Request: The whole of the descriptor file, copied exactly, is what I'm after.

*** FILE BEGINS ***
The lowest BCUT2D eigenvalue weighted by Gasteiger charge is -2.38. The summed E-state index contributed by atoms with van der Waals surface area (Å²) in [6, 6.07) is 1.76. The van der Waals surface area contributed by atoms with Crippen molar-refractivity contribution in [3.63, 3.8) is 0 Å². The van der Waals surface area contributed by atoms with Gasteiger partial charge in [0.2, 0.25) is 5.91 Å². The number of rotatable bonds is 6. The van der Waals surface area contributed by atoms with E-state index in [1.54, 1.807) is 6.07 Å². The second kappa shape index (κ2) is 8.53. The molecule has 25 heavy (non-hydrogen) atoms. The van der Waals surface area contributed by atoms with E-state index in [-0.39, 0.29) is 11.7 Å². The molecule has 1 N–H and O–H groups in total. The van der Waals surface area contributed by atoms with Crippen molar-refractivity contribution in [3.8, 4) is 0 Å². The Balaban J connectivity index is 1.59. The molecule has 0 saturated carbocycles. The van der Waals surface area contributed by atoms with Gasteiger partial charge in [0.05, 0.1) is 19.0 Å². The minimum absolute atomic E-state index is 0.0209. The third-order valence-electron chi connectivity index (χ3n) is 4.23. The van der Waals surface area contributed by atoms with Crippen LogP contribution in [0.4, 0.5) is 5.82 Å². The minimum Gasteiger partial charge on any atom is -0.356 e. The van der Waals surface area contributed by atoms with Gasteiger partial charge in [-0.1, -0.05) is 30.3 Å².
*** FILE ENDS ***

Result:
The lowest BCUT2D eigenvalue weighted by Gasteiger charge is -2.38. The summed E-state index contributed by atoms with van der Waals surface area (Å²) in [6, 6.07) is 1.76. The van der Waals surface area contributed by atoms with Crippen molar-refractivity contribution in [3.63, 3.8) is 0 Å². The van der Waals surface area contributed by atoms with Gasteiger partial charge in [0.2, 0.25) is 5.91 Å². The number of rotatable bonds is 6. The van der Waals surface area contributed by atoms with E-state index in [1.54, 1.807) is 6.07 Å². The second kappa shape index (κ2) is 8.53. The molecule has 25 heavy (non-hydrogen) atoms. The van der Waals surface area contributed by atoms with E-state index in [-0.39, 0.29) is 11.7 Å². The molecule has 1 N–H and O–H groups in total. The van der Waals surface area contributed by atoms with Crippen molar-refractivity contribution in [3.8, 4) is 0 Å². The Balaban J connectivity index is 1.59. The molecule has 0 saturated carbocycles. The van der Waals surface area contributed by atoms with Gasteiger partial charge in [0.05, 0.1) is 19.0 Å². The minimum absolute atomic E-state index is 0.0209. The third-order valence-electron chi connectivity index (χ3n) is 4.23. The van der Waals surface area contributed by atoms with Crippen LogP contribution in [0.4, 0.5) is 5.82 Å². The minimum Gasteiger partial charge on any atom is -0.356 e. The van der Waals surface area contributed by atoms with Gasteiger partial charge in [-0.1, -0.05) is 30.3 Å².